It is no great surprise to hear that the FIA is going to take a further look at the incident in the Azerbaijan Grand Prix when Sebastian Vettel deliberately drove into Lewis Hamilton. In truth the governing body had to do something – and it has been inevitable since the Baku race ended. Why? Because Jean Todt has led the federation to focus on road safety and allowing one of its highest profile F1 stars to indulge in what can only be described as ‘road rage’, without getting a suitable penalty – which a 10-second stop-go was clearly not – is just plain weak. Todt has been so hands-off in the sport that some think it is unhealthy, but he cannot afford to be seen to be weak over safety. He simply cannot. And, let us not forget, there is an FIA election coming up. Todt isn’t going to lose it. It’s doubtful there will even be a rival candidate, but anything that appears weak could be the spark for an uprising. The FIA does its politics behind closed doors but Todt wants to be quite sure he’s not too close to any tipping point.
What is the right punishment? Ah, that’s another problem… Taking away Vettel’s points from Baku might be an option, but it might also be neater to simply ban him for one race. That would send out the message loud and clear, and Vettel needs to be taught how to behave. A spoilt child sometimes needs to be shown where the limit is.
The interesting thing is that Ferrari will now see just how worthless its attitude towards the media has been in recent months. The team is about to get its arse handed to it on a plate. There is no sympathy at all in the media as a result of the team’s stupid decision to deliberately ignore the press. They can wail and gripe and no one cares (apart from a few sycophants and some Italians who only see red) because the company has blown the goodwill that it used to have. If you plant stinging nettles in your garden, you should not be surprised if you get stung. Maybe ignoring the press has allowed the team to focus more on getting the job done, but it was never an intelligent move. The point of Ferrari being in F1 is to sell cars and winning races is not the whole story. Engagement is important.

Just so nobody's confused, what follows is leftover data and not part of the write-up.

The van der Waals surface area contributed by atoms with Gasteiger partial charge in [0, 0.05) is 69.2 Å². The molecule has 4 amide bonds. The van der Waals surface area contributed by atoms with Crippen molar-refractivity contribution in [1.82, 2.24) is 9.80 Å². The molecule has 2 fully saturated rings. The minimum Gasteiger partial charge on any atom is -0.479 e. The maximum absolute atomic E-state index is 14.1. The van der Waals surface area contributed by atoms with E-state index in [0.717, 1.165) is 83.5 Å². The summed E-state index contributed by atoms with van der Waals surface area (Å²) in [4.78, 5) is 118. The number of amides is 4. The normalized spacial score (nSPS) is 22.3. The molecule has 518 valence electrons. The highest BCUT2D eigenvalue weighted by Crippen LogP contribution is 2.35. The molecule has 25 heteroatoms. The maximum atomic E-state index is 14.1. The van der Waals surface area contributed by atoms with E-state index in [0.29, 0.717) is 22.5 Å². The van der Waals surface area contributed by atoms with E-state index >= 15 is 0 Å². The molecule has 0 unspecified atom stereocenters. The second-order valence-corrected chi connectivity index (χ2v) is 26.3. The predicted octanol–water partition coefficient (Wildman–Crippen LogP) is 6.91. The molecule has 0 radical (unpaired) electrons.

In truth, the team has a great story in what has been achieved by Mattia Binotto and his team. Binotto seems a likeable fellow and his achievement this year has been impressive, but we’re not allowed to speak to him. Ferrari fans will no doubt write rude remarks about the British media (although I am very definitely a European), so allow me to illustrate that I am not the only one who feels this way. Listen to ace photographer Darren Heath in his blog from Baku.
“Ferrari really are a horrible team right now,” he wrote. “Dismissive of interest, completely devoid of any grace, charm or humility, they exude an aggressive arrogance that is bitter in its mien and wholly unpleasant to experience”.
Time for some changes methinks…